Obamacare, or the Affordable Care Act, was enacted in 2010 to provide health insurance to all Americans and to decrease health care costs. The purpose of the Act is to spread the cost of health care insurance by having as many people as possible pay for it. President Obama sold the health care reform bill by promising that if Americans liked the health care insurance plan they currently have, they could keep it.
In 2013 though, insurance companies began sending notices to thousands of middle-class Americans that their insurance plans were being cancelled because their plans didn’t conform to the requirements of the Affordable Care Act.
Under Obamacare, health care insurance plans must meet a minimal standard of coverage. In order for an insurance plan to legal under Obamacare, the insurance plan must contain essential health benefits and it must have limited cost-sharing. If a plan does not meet either of these requirements, those plans are subject to cancellation.
The Obamacare "fix" is an executive order signed by President Obama which gives health care insurance companies the ability to renew insurance plans which do not conform to the requirements of the Affordable Care Act.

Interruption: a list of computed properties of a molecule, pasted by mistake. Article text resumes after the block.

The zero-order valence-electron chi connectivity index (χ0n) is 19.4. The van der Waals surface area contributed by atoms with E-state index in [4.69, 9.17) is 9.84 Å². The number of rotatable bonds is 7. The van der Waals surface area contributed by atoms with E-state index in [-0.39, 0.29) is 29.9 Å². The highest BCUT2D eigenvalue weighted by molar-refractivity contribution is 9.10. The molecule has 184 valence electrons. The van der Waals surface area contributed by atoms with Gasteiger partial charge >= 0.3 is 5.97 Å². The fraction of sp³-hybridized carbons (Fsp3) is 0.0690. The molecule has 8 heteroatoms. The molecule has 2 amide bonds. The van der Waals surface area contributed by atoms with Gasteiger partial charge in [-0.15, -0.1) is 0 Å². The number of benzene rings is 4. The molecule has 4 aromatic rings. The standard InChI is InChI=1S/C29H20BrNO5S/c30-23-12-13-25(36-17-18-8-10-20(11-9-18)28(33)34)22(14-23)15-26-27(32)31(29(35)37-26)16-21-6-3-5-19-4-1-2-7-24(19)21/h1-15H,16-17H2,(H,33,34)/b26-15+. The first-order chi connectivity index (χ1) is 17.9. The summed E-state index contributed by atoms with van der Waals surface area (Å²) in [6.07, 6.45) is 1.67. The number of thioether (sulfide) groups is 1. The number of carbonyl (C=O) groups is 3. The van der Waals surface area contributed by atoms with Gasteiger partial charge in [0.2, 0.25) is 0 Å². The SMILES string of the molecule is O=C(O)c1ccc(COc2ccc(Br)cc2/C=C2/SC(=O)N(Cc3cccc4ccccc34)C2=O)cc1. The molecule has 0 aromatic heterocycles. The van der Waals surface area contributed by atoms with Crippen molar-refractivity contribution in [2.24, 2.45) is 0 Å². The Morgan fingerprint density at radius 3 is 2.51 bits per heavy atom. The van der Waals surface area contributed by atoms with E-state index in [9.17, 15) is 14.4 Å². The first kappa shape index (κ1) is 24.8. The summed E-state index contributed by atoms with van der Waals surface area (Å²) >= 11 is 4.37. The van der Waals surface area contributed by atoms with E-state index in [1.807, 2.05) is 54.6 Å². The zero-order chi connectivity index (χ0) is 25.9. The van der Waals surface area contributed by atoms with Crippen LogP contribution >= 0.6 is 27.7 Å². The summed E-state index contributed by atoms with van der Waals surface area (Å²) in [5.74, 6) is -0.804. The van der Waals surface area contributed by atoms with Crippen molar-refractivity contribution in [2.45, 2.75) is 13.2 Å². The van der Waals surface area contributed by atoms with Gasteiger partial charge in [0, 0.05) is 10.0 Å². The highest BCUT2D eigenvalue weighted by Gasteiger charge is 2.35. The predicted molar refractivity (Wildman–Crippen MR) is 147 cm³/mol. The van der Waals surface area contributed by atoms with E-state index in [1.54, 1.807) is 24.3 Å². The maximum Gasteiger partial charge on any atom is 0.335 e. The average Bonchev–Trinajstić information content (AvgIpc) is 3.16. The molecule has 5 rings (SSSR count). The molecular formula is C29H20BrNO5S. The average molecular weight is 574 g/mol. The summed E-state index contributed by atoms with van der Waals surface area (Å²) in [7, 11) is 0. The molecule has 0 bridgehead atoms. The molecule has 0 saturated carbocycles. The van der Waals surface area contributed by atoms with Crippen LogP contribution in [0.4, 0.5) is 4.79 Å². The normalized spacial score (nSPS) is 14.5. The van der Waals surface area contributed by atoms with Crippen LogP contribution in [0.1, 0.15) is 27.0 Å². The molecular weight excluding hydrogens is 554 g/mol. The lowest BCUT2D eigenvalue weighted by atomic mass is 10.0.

However, the insurance plan renewal under President Obama’s order is only good for 2014. In addition, the insurance companies which do renew plans must inform the consumer what "essential" benefits are not included in their old plan and that the federal health care exchange market might contain a cheaper and better insurance plan.
There is currently controversial about whether the Obamacare Fix is enforceable in court because it is a change in the law without Congressional approval.
The goal of Obamacare is to provide expanded health care for everyone. If an insurance company or a health care provider is refusing health care service, then you may have a remedy. An experienced attorney who specializes in health care can fight for your legal rights.
Last Modified: 01-09-2014 12:05 PM PSTLaw Library Disclaimer
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